Deadpool star Ryan Reynolds ‘still learning offside’ as he outlines sky-high plans for Wrexham

It is a fanciful plot for the wildest Hollywood script, but Wrexham’s glamorous new owners were last night daring to dream of Premier League football in north Wales.

Ryan Reynolds and Rob McElhenney had already won over the sceptical locals, having spent a night downing shots at the Turf Hotel next to the Racecourse Ground.

The pair have now set expectations skyward for the National League club, with McElhenney promising that “this is going to surpass the Super Bowl” as far as he is concerned.

Wrexham co-chairmen Rob McElhenney, left, and Deadpool star Ryan Reynolds at Racecourse Ground in Wrexham, Wales. Credit:PA

Neither Deadpool star Reynolds nor McElhenney, best known for creating TV sitcom It’s Always Sunny in Philadelphia, have Welsh roots. And as they detailed the club’s latest 3-2 loss to Maidenhead, Reynolds, 45, joked he was “still learning offside”.

However, as they spoke to press under rainy grey clouds for more than an hour, McElhenney, in particular, spoke with apparent sincerity of their determination to revive a sleeping dragon. Watching his other beloved team, the Philadelphia Eagles, win the Super Bowl for the first time in 2018 “was one of the greatest days of my life,” he said, but added: “I think this is probably going to surpass that.”

This week has been the first time the United States-based actors have spent an extended period in Wrexham since taking 100 per cent ownership of the club in February. Neither actor knew much about the club when McElhenney first called Reynolds during the peak of the pandemic to say he wanted to go into football ownership.

Rob McElhenney, left, and Ryan Reynolds aren’t football experts but are determined to see Wrexham rise to the top. Credit:PA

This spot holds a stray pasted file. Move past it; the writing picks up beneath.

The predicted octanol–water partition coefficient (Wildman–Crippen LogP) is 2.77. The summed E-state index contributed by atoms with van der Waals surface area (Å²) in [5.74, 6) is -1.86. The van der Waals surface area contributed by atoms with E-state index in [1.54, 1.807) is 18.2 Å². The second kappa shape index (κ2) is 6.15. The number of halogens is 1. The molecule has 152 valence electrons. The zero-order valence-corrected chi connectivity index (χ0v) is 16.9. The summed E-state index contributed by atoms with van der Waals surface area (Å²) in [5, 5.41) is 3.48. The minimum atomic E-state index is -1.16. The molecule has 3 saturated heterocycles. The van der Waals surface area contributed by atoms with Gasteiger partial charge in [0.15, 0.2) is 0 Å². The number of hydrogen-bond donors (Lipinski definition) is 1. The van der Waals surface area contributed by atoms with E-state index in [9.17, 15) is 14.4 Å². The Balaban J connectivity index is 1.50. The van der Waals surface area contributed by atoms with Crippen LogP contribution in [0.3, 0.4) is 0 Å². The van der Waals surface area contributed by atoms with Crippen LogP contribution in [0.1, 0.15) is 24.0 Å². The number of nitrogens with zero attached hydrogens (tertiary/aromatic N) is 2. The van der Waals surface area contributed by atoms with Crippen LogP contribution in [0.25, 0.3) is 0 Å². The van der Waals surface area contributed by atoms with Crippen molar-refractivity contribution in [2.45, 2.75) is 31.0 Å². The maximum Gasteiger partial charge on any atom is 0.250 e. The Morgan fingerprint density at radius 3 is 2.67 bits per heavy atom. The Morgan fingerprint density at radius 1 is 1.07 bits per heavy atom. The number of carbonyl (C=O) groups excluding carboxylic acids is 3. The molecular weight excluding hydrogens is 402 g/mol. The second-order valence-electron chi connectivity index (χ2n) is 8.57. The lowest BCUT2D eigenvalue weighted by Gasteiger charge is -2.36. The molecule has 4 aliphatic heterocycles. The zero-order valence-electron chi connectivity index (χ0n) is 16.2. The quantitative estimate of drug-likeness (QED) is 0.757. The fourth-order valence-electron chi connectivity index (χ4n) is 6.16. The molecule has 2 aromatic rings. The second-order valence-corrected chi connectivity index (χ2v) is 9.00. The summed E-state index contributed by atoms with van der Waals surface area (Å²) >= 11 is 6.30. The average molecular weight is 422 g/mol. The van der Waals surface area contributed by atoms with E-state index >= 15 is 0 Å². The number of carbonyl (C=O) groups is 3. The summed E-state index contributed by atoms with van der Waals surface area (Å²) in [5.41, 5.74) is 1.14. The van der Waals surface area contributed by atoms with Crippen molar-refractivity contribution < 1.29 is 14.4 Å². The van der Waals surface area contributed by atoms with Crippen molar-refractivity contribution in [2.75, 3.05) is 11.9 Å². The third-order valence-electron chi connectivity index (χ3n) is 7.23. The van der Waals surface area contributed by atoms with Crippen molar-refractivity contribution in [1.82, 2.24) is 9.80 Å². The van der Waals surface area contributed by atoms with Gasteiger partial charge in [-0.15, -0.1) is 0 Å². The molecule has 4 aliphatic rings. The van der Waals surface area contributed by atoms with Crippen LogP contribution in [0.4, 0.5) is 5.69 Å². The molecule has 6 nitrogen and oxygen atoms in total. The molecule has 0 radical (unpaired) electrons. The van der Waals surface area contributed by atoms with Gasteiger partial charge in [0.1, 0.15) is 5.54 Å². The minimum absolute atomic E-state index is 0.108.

They eventually chose Wrexham after advisers told them it was potentially available, and they found out about the area’s close-knit working-class community. Outlining their determination to steward a club formed in 1864 and the third oldest professional football club in the world, Reynolds said: “We’ve been surprised how emotionally invested my friends and family are in this. It’s something incredibly contagious.

“It’s been tough as it’s been a year plus [since making their bid to buy Wrexham in September 2020] watching from afar and following on social media. I don’t profess to be a football expert, but I see the beauty of the fan and I see it through others. We’d be lying if the dream wasn’t the Premier League. We want to get back in the Football League and continue our way upwards.”

Wrexham, with new manager Phil Parkinson at the helm, have made a mediocre start to the season following substantial summer investment. The Red Dragons are 11th in the league after four wins from their first 11 games.

Wrexham FC captain Luke Young runs with the ball. Credit:Wrexham FC

“Why not dream big?” said McElhenney of the prospect of reaching the Premier League. “Promotion and relegation, they are big stakes. That was the key to it all. It’s not something we’re used to back home. The club has been in this league for 13 years and some things are going to have to change.

“Some great people have kept the club alive in this time, but we are going to make some adjustments to meet the changes needed.” The pair, who are taking centre stage in a new access-all-areas documentary about the club, insist they are at Wrexham for the long haul. Reynolds said he was used to the wet weather “coming from Vancouver” while Philadelphia-born McElhenney said it “felt like home”.

“This club has been here 160 years when none of us were alive, and it will be here in another 160 years.”

“We wanted to buy a club that had a history and a connection to the community,” said McElhenney, who admitted he had fulfilled a boyhood dream by stepping on the pitch he owned and taking part in a penalty shoot-out with the Wrexham players. “The ground feels like a cathedral and full of the spirit of people who have been before. This club has been here 160 years when none of us were alive, and it will be here in another 160 years.”

Asked which celebrity pal he would like to bring to Wrexham, Reynolds chose actor and comedian Will Ferrell, but he insisted it was the club’s legacy that is important to him. Wrexham confirmed the unlikeliest of takeover approaches a year ago by Reynolds, the second highest-earning actor in the world after Dwayne Johnson.

Reynolds spent some of his spare time in lockdown swotting up on the club’s history, not least by watching old footage of the 1992 FA Cup giant-killing of then league champions Arsenal.

The Daily Telegraph

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